Some history will help place this change in context. Alcoholics Anonymous (AA) was founded to help a particular population: people who had lost the ability control their drinking, struggled to quit on their own, and frequently relapsed even with assistance. This illness is devastating both for alcoholics and the people in their lives: it usually culminates in jail, institutionalization, or death. The key point is that this population exists. It has been described in the medical literature since the 1780s and people who fit this description can be found in the archives long before the pattern was conceptualized as an illness (Beethoven’s father, for example). Stability under variations of definition is an attribute of a natural kind. Unlike the pathologies described by Ian Hacking (say, multiple personality disorder), alcoholism of this type has a material reality in excess of its cultural construction. It’s an actual thing. AA literature is not scientific, but as Schwartz notes, it is fairly subtle in its discussion of alcoholism. The “Big Book” clearly states that not all heavy drinkers are alcoholics of the kind it specifies and that many problem drinkers can quit on their own or with some help from a doctor. Nevertheless, most discussions after AA’s founding—both popular and scientific—split drinking into two categories: alcoholism or healthy drinking, the pathological and the normal. The identification of “functional alcoholism” in the 1950s therefore represented an important development. That research established that there were forms of problematic or destructive drinking other than “Big Book” alcoholism. At a certain level, the category of SUD can be seen as the end point of a reconceptualization that began then. There are multiple forms of problematic relationships with substances. They have different trajectories and require different treatments. The vast majority of these resolve on their own. The category of SUD helps make visible harmful substance use that differs from “Big Book” addiction.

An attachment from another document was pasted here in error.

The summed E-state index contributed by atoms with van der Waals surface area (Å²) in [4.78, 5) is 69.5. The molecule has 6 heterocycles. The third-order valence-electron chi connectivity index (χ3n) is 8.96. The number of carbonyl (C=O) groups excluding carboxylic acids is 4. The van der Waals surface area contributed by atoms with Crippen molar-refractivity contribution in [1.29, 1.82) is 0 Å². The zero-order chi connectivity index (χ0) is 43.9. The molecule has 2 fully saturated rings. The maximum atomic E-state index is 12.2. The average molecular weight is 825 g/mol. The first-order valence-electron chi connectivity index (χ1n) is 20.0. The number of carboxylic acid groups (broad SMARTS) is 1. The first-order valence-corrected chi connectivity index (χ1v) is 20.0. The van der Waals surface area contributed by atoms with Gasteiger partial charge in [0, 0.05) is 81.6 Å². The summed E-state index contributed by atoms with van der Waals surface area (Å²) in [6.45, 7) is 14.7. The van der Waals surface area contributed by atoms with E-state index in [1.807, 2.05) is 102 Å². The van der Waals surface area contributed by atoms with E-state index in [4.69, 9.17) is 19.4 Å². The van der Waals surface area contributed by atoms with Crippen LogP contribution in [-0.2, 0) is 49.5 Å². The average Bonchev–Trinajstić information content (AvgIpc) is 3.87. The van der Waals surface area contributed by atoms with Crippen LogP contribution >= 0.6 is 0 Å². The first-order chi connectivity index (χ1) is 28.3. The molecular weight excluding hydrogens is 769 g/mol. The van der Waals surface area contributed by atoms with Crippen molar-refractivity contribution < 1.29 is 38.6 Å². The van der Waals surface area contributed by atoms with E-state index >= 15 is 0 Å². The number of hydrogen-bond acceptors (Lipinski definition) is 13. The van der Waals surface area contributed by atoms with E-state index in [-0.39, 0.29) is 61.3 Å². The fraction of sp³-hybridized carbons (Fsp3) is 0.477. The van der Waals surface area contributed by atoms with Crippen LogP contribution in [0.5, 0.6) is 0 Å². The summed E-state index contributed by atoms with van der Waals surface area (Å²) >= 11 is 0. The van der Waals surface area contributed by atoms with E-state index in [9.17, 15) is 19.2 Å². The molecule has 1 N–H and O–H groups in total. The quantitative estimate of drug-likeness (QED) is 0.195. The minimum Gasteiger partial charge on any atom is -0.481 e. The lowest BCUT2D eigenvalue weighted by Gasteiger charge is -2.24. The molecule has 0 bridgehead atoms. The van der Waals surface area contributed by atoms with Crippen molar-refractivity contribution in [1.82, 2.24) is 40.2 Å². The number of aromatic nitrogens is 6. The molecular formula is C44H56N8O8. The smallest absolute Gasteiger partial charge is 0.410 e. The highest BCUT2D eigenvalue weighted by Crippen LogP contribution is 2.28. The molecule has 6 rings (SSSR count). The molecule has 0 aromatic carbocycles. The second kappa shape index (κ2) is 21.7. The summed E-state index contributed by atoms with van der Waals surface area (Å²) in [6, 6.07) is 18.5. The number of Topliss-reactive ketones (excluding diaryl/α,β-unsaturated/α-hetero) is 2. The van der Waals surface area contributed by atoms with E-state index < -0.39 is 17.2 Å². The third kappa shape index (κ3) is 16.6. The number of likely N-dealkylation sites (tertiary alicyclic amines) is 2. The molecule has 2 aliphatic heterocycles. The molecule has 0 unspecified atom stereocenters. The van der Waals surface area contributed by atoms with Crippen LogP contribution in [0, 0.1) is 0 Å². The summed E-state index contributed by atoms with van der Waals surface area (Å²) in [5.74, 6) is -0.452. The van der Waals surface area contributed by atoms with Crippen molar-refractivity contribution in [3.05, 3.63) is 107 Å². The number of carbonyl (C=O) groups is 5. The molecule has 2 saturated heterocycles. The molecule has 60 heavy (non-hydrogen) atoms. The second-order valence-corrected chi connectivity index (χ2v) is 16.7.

Here, specification is required. SUD was designed to accomplish this work in a clinical setting. How effectively it serves this purpose is a disputed question that lies outside of my competency. Many addiction experts, for example Carleton Erickson, believe that placing all problematic relationships to substances on a continuum obscures that fact that “Big Book” addiction and other SUDs are different kinds of conditions. Significantly, the DSM 5 and the spectrum definition of substance use disorder are primarily employed in North America. Most of the world uses the World Health Organizations’s International Classification of Diseases (ICD). The 2018 ICD 11 rejected the expansive reconceptualization of SUD and maintained the more circumscribed and empirically specific diagnosis of “substance dependence.” (When was the last time you heard a presentation on SUDs where the speaker acknowledged that the world’s most authoritative health organization had rejected this characterization of addiction?) Remember, the DSM 5 is only the start of a proper diagnostic process. Once the severity of SUD is identified, clinicians normally make use of more fine-grained protocols to determine the appropriate treatment—such as the American Society of Addiction Medicine (ASAM) placement criteria—while trying to identify what forms of treatment their client is willing and able to engage. However, when SUD is translated into an epidemiological or sociological category, a process of reification takes place. In short, an idea is confused with a thing. The result is a “baggy” category: it groups together different phenomena while fitting each of them rather loosely.